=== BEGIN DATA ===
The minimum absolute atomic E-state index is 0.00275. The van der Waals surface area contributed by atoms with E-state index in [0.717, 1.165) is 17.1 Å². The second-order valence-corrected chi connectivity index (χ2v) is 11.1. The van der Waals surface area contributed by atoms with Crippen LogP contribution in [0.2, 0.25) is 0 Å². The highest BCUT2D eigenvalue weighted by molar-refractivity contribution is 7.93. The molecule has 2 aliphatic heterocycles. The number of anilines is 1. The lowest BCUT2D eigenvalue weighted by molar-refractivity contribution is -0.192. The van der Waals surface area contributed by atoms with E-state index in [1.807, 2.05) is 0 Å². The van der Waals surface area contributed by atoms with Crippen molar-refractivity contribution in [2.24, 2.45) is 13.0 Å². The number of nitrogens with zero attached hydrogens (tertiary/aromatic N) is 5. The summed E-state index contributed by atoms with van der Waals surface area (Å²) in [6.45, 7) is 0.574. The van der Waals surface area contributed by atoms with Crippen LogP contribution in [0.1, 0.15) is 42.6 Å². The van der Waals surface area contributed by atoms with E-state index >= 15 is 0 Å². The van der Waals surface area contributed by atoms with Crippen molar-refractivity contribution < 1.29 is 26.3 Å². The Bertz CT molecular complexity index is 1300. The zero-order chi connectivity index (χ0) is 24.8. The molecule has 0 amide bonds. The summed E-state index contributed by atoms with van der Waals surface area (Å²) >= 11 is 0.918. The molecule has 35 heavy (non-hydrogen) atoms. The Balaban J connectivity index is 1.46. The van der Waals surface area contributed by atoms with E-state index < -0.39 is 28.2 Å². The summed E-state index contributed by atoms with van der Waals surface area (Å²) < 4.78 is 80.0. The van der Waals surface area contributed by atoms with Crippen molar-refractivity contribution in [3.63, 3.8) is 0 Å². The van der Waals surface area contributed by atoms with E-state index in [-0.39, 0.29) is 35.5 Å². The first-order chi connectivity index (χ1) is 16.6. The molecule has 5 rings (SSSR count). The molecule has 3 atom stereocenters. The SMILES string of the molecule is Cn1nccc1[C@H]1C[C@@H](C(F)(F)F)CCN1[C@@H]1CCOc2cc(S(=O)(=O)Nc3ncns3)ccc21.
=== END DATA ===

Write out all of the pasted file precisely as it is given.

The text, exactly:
The minimum absolute atomic E-state index is 0.00275. The van der Waals surface area contributed by atoms with E-state index in [0.717, 1.165) is 17.1 Å². The second-order valence-corrected chi connectivity index (χ2v) is 11.1. The van der Waals surface area contributed by atoms with Crippen LogP contribution in [0.2, 0.25) is 0 Å². The highest BCUT2D eigenvalue weighted by molar-refractivity contribution is 7.93. The molecule has 2 aliphatic heterocycles. The number of anilines is 1. The lowest BCUT2D eigenvalue weighted by molar-refractivity contribution is -0.192. The van der Waals surface area contributed by atoms with E-state index in [1.807, 2.05) is 0 Å². The van der Waals surface area contributed by atoms with Crippen molar-refractivity contribution in [2.24, 2.45) is 13.0 Å². The number of nitrogens with zero attached hydrogens (tertiary/aromatic N) is 5. The summed E-state index contributed by atoms with van der Waals surface area (Å²) in [6.45, 7) is 0.574. The van der Waals surface area contributed by atoms with Crippen LogP contribution in [0.1, 0.15) is 42.6 Å². The van der Waals surface area contributed by atoms with E-state index >= 15 is 0 Å². The van der Waals surface area contributed by atoms with Crippen molar-refractivity contribution < 1.29 is 26.3 Å². The Bertz CT molecular complexity index is 1300. The zero-order chi connectivity index (χ0) is 24.8. The molecule has 0 amide bonds. The summed E-state index contributed by atoms with van der Waals surface area (Å²) >= 11 is 0.918. The molecule has 35 heavy (non-hydrogen) atoms. The Balaban J connectivity index is 1.46. The van der Waals surface area contributed by atoms with E-state index < -0.39 is 28.2 Å². The summed E-state index contributed by atoms with van der Waals surface area (Å²) < 4.78 is 80.0. The van der Waals surface area contributed by atoms with Crippen molar-refractivity contribution in [3.63, 3.8) is 0 Å². The van der Waals surface area contributed by atoms with E-state index in [-0.39, 0.29) is 35.5 Å². The first-order chi connectivity index (χ1) is 16.6. The molecule has 5 rings (SSSR count). The molecule has 3 atom stereocenters. The SMILES string of the molecule is Cn1nccc1[C@H]1C[C@@H](C(F)(F)F)CCN1[C@@H]1CCOc2cc(S(=O)(=O)Nc3ncns3)ccc21.